ABA Journal

It’s a golden age for Texas’ oil and gas transactional lawyers

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Illustration by Lars Leetaru.

“Mud lawyers,” that’s what they called them—oil and gas attorneys, viewed for decades as second-class citizens in the world of corporate transactional law. They dealt in wet, smelly products pulled from the ground, relegated to practicing in Dallas and Houston, earning subpar rates compared to their brethren in the white-shoe firms in New York City. Other law firms branched out to start alternative energy practices that focused on solar, wind and geothermal.

Then a weird thing happened during the past few years. Like Jed Clampett “shootin’ at some food,” energy companies and financial investors rediscovered oil and natural gas.

The number of mergers, acquisitions, joint ventures and asset divestitures in the oil and gas sector—much of it involving investment in areas targeted for possible major oil or gas deposits in shale rock—doubled during the past five years, according to Mergermarket, an independent global M&A research firm affiliated with the Financial Times.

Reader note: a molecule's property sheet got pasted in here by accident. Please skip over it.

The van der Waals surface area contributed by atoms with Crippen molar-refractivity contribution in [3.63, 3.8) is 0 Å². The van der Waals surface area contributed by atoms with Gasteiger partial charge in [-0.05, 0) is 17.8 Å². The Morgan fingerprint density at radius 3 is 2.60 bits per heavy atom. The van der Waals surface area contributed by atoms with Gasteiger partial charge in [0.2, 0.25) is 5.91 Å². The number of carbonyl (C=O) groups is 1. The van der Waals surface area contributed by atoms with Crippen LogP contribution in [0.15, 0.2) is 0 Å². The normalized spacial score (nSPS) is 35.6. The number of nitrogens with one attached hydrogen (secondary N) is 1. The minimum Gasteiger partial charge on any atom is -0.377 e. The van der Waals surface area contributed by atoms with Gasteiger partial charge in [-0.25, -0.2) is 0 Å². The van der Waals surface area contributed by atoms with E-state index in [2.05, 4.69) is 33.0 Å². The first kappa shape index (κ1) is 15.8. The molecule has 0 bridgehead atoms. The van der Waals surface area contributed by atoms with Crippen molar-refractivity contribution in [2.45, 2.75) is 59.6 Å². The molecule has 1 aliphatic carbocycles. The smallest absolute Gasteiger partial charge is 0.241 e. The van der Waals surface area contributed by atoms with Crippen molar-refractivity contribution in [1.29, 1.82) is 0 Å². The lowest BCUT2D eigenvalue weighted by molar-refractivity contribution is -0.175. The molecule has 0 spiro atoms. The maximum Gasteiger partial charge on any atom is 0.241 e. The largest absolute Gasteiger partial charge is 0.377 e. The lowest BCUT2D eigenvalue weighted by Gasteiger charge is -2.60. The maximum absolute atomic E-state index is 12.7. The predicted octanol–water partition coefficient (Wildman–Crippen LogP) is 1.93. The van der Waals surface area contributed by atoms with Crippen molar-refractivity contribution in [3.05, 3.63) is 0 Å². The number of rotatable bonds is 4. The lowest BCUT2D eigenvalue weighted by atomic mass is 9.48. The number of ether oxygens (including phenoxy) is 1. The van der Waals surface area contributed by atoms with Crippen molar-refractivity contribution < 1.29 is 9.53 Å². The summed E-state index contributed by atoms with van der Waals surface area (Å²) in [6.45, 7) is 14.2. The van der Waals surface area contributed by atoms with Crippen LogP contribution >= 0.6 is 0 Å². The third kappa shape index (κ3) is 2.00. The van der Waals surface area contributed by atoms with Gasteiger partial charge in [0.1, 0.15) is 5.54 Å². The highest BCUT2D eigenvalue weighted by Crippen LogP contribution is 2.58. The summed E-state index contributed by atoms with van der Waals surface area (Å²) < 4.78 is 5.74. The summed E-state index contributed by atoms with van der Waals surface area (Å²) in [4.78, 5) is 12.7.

Almost weekly an upstream, downstream or midstream company is announcing another billion-dollar deal. Private equity firms from New York are pouring billions of dollars into the “Oil Patch” in hopes of hitting a gusher. International institutions such as Chinese- and Indian-owned energy companies have dumped billions into joint ventures with Texas-based oil and gas businesses.

“There’s a lot of money flowing into energy and Texas right now,” says Stephen Coats, a managing partner and general counsel at New York City-based Riverstone Holdings, a private equity firm with more than $22 billion in investments in the energy sector, including several billion in Texas.

And the pickings aren’t likely to be slim anytime soon. The International Energy Agency—formed by 28 member nations to research energy issues and respond to disruptions in the oil supply—predicts in its World Energy Outlook 2012 (PDF) that the U.S. will become the world’s top oil producer by the end of the decade, overtaking Saudi Arabia, and will be a net exporter of oil by 2030.

Click here to read the rest of “Texas Tea Time” from the February issue of the ABA Journal.

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